“Every morning when I wake up, a memory of what happened to me in Iraq lingers in my mind,” retired Marine Sgt. Carlos Villasenor recounts in a new PBS documentary. “They didn't really prepare us on how to feel or how to react coming home.”

And when Villasenor turned to the VA for help, the agency canceled a scheduled appointment with him and promised to call back soon to reschedule.

“I never got the call that day, or the following day. My anxiety was super high. I didn't know who to talk to,” Villasenor said. “I called the mental health clinic and ring-ring-ring, click.”

His story, of an ill-prepared and overbooked bureaucracy, is one of many highlighted in a new PBS documentary premiering Monday night at 9 p.m. EST, according to a PBS press statement.

“VA: The Human Cost of War” examines the Department of Veterans Affairs from its inception in the 1920s to the modern era.

Directed by six-time Emmy Award-winning filmmaker Ric Burns and executive produced by Lois Pope, the hour-long film chronicles the inner workings of one of the most important but beleaguered bureaucracies in American society, according to PBS.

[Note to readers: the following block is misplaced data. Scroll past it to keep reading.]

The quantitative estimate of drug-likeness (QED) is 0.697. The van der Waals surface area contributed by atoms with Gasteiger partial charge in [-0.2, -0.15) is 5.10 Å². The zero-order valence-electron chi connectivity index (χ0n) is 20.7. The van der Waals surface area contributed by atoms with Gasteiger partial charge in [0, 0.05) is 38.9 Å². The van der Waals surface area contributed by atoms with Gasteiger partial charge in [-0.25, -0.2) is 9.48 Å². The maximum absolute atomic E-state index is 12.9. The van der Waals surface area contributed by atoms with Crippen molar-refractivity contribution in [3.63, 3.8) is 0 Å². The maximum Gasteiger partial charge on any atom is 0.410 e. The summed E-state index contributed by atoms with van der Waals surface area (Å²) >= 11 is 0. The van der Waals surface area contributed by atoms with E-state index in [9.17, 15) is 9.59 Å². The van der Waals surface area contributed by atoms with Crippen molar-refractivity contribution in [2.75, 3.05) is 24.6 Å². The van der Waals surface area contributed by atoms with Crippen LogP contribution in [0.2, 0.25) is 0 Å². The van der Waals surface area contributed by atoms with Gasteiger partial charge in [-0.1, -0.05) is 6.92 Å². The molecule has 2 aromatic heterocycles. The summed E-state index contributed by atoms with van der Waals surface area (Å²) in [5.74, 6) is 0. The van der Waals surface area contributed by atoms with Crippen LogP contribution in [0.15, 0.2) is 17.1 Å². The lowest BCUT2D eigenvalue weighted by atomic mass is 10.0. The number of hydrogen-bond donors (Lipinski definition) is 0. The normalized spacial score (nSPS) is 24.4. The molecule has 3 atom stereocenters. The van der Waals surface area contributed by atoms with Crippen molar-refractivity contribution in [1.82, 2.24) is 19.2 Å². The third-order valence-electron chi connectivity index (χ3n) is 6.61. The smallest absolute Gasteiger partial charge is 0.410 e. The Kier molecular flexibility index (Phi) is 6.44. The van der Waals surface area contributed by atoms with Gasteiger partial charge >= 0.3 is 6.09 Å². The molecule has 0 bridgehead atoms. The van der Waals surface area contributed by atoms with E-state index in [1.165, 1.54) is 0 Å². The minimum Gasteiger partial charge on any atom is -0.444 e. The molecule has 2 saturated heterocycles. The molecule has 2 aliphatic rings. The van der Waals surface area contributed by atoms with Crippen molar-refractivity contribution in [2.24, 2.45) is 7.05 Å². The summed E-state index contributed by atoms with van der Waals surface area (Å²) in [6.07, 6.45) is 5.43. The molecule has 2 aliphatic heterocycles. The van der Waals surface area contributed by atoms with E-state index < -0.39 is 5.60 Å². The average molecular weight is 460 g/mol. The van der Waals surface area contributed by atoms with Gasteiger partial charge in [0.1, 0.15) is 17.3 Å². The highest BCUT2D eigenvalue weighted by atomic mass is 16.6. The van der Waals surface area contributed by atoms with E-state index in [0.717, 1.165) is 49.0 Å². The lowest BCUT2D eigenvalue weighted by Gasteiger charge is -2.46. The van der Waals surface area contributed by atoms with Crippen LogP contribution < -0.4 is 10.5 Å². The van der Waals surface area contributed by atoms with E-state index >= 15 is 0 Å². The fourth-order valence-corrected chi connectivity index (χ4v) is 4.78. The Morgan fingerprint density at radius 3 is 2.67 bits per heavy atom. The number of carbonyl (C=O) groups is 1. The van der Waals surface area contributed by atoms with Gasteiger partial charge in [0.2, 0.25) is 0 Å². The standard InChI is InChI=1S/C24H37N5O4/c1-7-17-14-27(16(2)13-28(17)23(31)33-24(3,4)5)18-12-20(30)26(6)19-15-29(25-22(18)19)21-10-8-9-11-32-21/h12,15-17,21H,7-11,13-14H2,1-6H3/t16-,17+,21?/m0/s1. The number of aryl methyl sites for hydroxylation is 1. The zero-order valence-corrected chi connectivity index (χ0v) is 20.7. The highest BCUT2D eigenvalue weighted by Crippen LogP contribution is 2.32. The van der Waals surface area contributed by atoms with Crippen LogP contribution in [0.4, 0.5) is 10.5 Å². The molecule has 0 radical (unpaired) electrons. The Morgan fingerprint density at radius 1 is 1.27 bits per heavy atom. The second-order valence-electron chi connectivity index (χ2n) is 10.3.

Personal testimonies, like that of Villasenor, are interwoven with policy analysis and historical context to explore societal debt to its veterans throughout the film, according to PBS.

“From policy-makers to the average citizens, we tend to pay a lot of lip service to how much we appreciate our veterans and how they deserve our honor and respect ... but, as we have far too often seen in recent years, there has been an abundance of negligence when it comes to ensuring their care and well-being,” Pope said. “This film is meant to raise awareness and create an open, candid dialogue addressing this situation.”

The VA is the second largest government agency, training 70 percent of the doctors and the majority of the nurses in the United States and researching many of modern medicine’s most innovative new treatments, “yet few know what it is and how it works,” Burns said.

“This film is an attempt to provide the public with more background about the institution behind the headlines — the VA and its policies, work, successes and failures — and begin a dialogue about what we owe our veterans when they leave the service,” Burns said.